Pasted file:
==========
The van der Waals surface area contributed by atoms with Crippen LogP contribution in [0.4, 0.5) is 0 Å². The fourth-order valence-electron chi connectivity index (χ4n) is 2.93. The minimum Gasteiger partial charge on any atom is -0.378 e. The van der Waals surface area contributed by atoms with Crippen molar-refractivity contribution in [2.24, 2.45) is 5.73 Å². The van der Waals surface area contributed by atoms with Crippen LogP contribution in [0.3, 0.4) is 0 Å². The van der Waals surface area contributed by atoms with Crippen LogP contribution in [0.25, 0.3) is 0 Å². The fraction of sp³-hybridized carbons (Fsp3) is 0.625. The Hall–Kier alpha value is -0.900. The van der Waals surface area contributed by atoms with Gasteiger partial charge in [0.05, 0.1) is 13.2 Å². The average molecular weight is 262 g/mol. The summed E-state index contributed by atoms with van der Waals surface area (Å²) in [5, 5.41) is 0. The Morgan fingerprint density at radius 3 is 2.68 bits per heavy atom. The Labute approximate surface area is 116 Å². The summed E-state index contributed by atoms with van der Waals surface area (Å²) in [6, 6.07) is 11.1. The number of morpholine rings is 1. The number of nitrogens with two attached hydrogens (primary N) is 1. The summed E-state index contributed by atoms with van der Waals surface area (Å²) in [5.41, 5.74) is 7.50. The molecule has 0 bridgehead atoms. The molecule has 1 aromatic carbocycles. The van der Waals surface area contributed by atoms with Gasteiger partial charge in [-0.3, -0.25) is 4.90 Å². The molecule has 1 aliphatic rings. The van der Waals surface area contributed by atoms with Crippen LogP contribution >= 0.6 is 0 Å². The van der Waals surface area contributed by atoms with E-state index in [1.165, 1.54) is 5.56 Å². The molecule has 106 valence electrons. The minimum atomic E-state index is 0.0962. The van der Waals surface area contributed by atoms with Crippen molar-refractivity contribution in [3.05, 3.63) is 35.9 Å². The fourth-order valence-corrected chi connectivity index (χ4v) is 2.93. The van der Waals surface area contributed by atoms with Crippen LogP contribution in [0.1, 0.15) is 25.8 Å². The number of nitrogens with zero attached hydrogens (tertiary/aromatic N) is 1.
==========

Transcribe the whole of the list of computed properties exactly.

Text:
The van der Waals surface area contributed by atoms with Crippen LogP contribution in [0.4, 0.5) is 0 Å². The fourth-order valence-electron chi connectivity index (χ4n) is 2.93. The minimum Gasteiger partial charge on any atom is -0.378 e. The van der Waals surface area contributed by atoms with Crippen molar-refractivity contribution in [2.24, 2.45) is 5.73 Å². The van der Waals surface area contributed by atoms with Crippen LogP contribution in [0.3, 0.4) is 0 Å². The van der Waals surface area contributed by atoms with Crippen LogP contribution in [0.25, 0.3) is 0 Å². The fraction of sp³-hybridized carbons (Fsp3) is 0.625. The Hall–Kier alpha value is -0.900. The van der Waals surface area contributed by atoms with Gasteiger partial charge in [0.05, 0.1) is 13.2 Å². The average molecular weight is 262 g/mol. The summed E-state index contributed by atoms with van der Waals surface area (Å²) in [5, 5.41) is 0. The Morgan fingerprint density at radius 3 is 2.68 bits per heavy atom. The Labute approximate surface area is 116 Å². The summed E-state index contributed by atoms with van der Waals surface area (Å²) in [6, 6.07) is 11.1. The number of morpholine rings is 1. The number of nitrogens with two attached hydrogens (primary N) is 1. The summed E-state index contributed by atoms with van der Waals surface area (Å²) in [5.41, 5.74) is 7.50. The molecule has 0 bridgehead atoms. The molecule has 1 aromatic carbocycles. The van der Waals surface area contributed by atoms with Gasteiger partial charge in [-0.3, -0.25) is 4.90 Å². The molecule has 1 aliphatic rings. The van der Waals surface area contributed by atoms with Crippen LogP contribution >= 0.6 is 0 Å². The van der Waals surface area contributed by atoms with E-state index in [1.165, 1.54) is 5.56 Å². The molecule has 106 valence electrons. The minimum atomic E-state index is 0.0962. The van der Waals surface area contributed by atoms with Crippen molar-refractivity contribution in [3.05, 3.63) is 35.9 Å². The fourth-order valence-corrected chi connectivity index (χ4v) is 2.93. The van der Waals surface area contributed by atoms with Crippen LogP contribution in [0.1, 0.15) is 25.8 Å². The number of nitrogens with zero attached hydrogens (tertiary/aromatic N) is 1.